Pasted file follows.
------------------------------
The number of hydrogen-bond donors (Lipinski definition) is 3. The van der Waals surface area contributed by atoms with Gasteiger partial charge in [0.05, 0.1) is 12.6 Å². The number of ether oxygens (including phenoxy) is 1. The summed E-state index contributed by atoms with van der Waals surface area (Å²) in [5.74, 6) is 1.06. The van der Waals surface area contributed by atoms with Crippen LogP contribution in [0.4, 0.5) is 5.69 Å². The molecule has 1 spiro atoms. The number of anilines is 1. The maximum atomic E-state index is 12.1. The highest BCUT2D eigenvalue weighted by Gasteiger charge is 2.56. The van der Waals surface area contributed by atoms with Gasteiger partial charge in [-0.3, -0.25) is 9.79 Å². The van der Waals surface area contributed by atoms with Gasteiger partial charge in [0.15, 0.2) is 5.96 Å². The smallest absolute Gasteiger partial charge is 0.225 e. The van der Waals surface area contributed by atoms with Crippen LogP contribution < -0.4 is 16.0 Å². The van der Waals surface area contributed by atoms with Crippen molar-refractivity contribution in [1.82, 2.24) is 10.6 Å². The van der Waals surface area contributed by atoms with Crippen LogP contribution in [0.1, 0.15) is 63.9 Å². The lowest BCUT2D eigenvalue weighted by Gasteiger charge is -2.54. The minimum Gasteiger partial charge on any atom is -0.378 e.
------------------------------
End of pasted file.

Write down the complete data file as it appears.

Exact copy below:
The number of hydrogen-bond donors (Lipinski definition) is 3. The van der Waals surface area contributed by atoms with Gasteiger partial charge in [0.05, 0.1) is 12.6 Å². The number of ether oxygens (including phenoxy) is 1. The summed E-state index contributed by atoms with van der Waals surface area (Å²) in [5.74, 6) is 1.06. The van der Waals surface area contributed by atoms with Crippen LogP contribution in [0.4, 0.5) is 5.69 Å². The molecule has 1 spiro atoms. The number of anilines is 1. The maximum atomic E-state index is 12.1. The highest BCUT2D eigenvalue weighted by Gasteiger charge is 2.56. The van der Waals surface area contributed by atoms with Gasteiger partial charge in [-0.3, -0.25) is 9.79 Å². The van der Waals surface area contributed by atoms with Gasteiger partial charge in [0.15, 0.2) is 5.96 Å². The smallest absolute Gasteiger partial charge is 0.225 e. The van der Waals surface area contributed by atoms with Crippen LogP contribution < -0.4 is 16.0 Å². The van der Waals surface area contributed by atoms with Crippen molar-refractivity contribution in [1.82, 2.24) is 10.6 Å². The van der Waals surface area contributed by atoms with Crippen LogP contribution in [0.1, 0.15) is 63.9 Å². The lowest BCUT2D eigenvalue weighted by Gasteiger charge is -2.54. The minimum Gasteiger partial charge on any atom is -0.378 e.